The FBI is warning consumers to be on the lookout for romantic scammers asking them to send money to invest or trade in cryptocurrency.
The FBI said that in the first seven months of this year, its Internet Crime Complaints Center received more than 1,800 online dating scam complaints that resulted in losses totaling 133.4 millions of dollars.
The FBI says crooks typically first contact victims through dating apps and social media sites and then gain their trust by establishing a relationship online. They then claim to be aware of profitable cryptocurrency investment or trading opportunities and direct the victim to a bogus website or app.
After the victim invests an initial amount and sees a profit, the crooks allow the victim to withdraw a small amount of money, thus boosting their confidence. But then the crooks ask the victim to invest larger sums of money, often adding that they must act quickly, according to the FBI.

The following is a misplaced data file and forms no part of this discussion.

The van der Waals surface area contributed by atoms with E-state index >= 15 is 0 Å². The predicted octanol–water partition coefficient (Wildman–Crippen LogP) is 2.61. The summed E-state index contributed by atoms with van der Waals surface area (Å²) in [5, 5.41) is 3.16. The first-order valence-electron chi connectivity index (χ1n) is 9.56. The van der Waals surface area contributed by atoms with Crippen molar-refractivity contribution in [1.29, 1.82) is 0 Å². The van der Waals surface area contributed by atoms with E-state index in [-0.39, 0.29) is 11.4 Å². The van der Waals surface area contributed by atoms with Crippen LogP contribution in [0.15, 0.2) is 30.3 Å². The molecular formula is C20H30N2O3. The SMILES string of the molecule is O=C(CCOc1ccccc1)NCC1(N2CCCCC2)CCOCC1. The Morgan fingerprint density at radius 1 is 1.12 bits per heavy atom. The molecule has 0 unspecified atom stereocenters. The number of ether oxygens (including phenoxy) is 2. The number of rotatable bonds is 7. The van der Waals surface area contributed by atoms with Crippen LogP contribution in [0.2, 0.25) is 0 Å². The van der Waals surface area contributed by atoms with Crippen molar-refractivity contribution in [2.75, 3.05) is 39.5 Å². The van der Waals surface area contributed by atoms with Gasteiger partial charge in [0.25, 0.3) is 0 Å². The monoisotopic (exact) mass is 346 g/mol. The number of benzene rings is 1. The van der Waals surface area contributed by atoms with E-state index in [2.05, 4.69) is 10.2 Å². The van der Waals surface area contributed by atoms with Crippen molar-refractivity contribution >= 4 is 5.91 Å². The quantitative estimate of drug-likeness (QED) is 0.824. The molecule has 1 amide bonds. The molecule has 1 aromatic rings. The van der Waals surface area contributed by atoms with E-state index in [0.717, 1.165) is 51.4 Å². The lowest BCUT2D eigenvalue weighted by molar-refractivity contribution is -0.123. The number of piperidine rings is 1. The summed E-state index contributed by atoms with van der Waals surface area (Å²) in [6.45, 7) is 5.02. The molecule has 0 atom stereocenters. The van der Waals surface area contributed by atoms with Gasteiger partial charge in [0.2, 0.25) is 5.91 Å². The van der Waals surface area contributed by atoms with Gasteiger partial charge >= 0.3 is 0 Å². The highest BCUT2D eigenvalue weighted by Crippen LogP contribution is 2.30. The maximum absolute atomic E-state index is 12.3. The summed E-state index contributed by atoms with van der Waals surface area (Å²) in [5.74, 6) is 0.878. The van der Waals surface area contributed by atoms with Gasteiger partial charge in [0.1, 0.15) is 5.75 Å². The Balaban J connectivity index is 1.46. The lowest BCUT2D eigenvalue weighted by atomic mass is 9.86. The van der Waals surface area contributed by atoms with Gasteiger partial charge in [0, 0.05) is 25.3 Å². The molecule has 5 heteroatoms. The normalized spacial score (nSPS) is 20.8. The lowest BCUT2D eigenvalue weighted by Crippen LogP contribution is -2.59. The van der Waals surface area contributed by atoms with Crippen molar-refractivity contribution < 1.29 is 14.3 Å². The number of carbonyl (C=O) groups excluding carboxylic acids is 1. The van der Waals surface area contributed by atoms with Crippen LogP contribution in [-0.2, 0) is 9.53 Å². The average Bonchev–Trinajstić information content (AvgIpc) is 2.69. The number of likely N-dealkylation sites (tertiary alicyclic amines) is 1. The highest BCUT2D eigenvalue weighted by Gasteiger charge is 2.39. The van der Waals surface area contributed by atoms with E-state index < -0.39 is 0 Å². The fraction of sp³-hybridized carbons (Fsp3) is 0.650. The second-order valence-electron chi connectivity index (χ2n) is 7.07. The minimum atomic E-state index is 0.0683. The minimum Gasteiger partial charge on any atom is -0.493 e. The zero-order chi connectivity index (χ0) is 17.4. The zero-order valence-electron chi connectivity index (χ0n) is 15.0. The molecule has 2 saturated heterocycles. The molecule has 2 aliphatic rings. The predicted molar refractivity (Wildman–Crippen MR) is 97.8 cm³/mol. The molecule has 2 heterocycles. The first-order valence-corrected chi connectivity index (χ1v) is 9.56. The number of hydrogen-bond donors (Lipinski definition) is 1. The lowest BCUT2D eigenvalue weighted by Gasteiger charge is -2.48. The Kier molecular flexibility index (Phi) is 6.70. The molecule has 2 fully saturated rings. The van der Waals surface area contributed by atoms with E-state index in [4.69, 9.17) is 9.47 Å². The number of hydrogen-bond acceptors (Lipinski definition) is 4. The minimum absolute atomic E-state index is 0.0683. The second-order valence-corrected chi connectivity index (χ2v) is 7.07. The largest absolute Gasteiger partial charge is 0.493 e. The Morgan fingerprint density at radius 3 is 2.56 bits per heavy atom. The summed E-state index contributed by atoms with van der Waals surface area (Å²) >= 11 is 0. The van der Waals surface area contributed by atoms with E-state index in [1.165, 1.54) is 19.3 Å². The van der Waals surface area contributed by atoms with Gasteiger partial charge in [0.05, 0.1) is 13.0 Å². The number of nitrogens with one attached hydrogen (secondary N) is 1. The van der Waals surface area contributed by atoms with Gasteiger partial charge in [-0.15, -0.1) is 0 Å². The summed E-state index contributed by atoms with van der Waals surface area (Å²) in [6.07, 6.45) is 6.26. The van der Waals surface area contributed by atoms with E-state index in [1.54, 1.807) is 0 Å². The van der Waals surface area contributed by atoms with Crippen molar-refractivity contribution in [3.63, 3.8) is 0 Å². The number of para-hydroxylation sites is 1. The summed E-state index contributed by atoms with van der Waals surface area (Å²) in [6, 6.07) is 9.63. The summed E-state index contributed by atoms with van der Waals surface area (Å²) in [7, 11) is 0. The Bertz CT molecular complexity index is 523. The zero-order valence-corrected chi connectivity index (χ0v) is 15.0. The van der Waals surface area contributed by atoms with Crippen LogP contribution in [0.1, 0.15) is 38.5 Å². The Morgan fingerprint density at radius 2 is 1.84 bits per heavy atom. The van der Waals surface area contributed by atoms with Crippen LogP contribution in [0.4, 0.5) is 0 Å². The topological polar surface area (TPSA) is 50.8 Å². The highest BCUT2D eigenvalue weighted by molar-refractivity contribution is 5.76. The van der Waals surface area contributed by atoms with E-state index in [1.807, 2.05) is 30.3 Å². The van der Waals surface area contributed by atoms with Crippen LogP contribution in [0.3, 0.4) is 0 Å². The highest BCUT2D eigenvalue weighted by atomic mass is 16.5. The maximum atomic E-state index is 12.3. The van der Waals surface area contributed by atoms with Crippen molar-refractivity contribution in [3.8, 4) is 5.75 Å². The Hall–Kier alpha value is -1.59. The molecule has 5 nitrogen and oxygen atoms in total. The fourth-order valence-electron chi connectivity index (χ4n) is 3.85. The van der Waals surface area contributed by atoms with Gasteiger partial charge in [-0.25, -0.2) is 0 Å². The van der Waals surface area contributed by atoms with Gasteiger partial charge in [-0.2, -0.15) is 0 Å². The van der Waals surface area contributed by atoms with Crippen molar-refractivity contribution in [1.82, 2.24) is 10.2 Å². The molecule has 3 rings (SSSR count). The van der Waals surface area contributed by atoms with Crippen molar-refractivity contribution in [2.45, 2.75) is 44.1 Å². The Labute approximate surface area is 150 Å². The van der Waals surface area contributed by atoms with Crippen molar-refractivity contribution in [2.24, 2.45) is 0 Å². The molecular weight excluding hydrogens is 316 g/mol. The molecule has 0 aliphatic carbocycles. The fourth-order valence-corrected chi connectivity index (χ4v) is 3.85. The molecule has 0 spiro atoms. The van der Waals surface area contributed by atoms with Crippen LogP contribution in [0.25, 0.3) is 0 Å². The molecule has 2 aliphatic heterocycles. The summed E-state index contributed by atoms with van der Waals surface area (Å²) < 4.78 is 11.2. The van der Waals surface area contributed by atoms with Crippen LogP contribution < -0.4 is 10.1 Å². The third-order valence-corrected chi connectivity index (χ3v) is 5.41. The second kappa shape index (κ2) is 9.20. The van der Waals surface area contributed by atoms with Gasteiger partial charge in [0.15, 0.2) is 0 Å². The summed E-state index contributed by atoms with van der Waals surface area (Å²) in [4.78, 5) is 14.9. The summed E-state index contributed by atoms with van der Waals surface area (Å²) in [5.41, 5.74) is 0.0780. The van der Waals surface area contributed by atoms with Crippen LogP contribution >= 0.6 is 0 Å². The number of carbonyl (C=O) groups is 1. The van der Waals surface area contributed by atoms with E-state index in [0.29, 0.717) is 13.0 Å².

But the next time the victim wants to withdraw money, the crooks give them a plethora of reasons why they can’t. They may say that additional taxes or fees need to be paid, or that a minimum account balance has not been met. This causes the victim to invest more money. And once the victim stops investing, scammers usually cut off all contact, according to the FBI.
How to avoid getting ripped off
- Don’t send money to people you’ve met only online, and don’t make investments based on their advice. Also, don’t talk about your finances with people you don’t trust.
- Do not give out your banking information, social security number, ID, passport information, or any other personal information to anyone online or to a website that you don’t know is legitimate.
- If an investment, online or not, sounds too good to be true, it probably is. And beware of people who tell you that you need to act immediately to seize the investment opportunity. They are counting on you not to think before you act.